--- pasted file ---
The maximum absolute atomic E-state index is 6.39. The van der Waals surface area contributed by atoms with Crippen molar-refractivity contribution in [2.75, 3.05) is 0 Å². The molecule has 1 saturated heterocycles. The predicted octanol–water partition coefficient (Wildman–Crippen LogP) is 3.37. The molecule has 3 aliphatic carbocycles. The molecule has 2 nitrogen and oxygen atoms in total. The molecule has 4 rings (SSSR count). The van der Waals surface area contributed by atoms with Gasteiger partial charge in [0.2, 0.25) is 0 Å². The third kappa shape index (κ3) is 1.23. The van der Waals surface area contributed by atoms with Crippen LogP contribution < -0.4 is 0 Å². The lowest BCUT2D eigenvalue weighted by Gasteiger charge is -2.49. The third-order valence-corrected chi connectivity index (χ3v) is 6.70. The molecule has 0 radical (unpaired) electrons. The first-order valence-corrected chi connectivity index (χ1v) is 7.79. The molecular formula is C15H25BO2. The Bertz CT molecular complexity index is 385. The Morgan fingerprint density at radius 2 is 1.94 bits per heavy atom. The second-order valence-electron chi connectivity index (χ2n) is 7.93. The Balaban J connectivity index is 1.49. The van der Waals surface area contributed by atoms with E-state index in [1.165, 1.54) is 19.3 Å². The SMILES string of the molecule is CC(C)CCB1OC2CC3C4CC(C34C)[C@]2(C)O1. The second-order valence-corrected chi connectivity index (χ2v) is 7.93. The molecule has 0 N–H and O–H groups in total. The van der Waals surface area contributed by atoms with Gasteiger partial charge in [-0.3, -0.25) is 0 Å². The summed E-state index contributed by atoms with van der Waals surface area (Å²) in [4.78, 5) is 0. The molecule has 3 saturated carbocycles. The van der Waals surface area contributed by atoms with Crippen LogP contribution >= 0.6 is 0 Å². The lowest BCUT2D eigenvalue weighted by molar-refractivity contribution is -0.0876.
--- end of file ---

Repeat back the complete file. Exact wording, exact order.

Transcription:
The maximum absolute atomic E-state index is 6.39. The van der Waals surface area contributed by atoms with Crippen molar-refractivity contribution in [2.75, 3.05) is 0 Å². The molecule has 1 saturated heterocycles. The predicted octanol–water partition coefficient (Wildman–Crippen LogP) is 3.37. The molecule has 3 aliphatic carbocycles. The molecule has 2 nitrogen and oxygen atoms in total. The molecule has 4 rings (SSSR count). The van der Waals surface area contributed by atoms with Gasteiger partial charge in [0.2, 0.25) is 0 Å². The third kappa shape index (κ3) is 1.23. The van der Waals surface area contributed by atoms with Crippen LogP contribution < -0.4 is 0 Å². The lowest BCUT2D eigenvalue weighted by Gasteiger charge is -2.49. The third-order valence-corrected chi connectivity index (χ3v) is 6.70. The molecule has 0 radical (unpaired) electrons. The first-order valence-corrected chi connectivity index (χ1v) is 7.79. The molecular formula is C15H25BO2. The Bertz CT molecular complexity index is 385. The Morgan fingerprint density at radius 2 is 1.94 bits per heavy atom. The second-order valence-electron chi connectivity index (χ2n) is 7.93. The Balaban J connectivity index is 1.49. The van der Waals surface area contributed by atoms with E-state index in [1.165, 1.54) is 19.3 Å². The SMILES string of the molecule is CC(C)CCB1OC2CC3C4CC(C34C)[C@]2(C)O1. The second-order valence-corrected chi connectivity index (χ2v) is 7.93. The molecule has 0 N–H and O–H groups in total. The van der Waals surface area contributed by atoms with Gasteiger partial charge in [-0.3, -0.25) is 0 Å². The summed E-state index contributed by atoms with van der Waals surface area (Å²) in [4.78, 5) is 0. The molecule has 3 saturated carbocycles. The van der Waals surface area contributed by atoms with Crippen LogP contribution >= 0.6 is 0 Å². The lowest BCUT2D eigenvalue weighted by molar-refractivity contribution is -0.0876.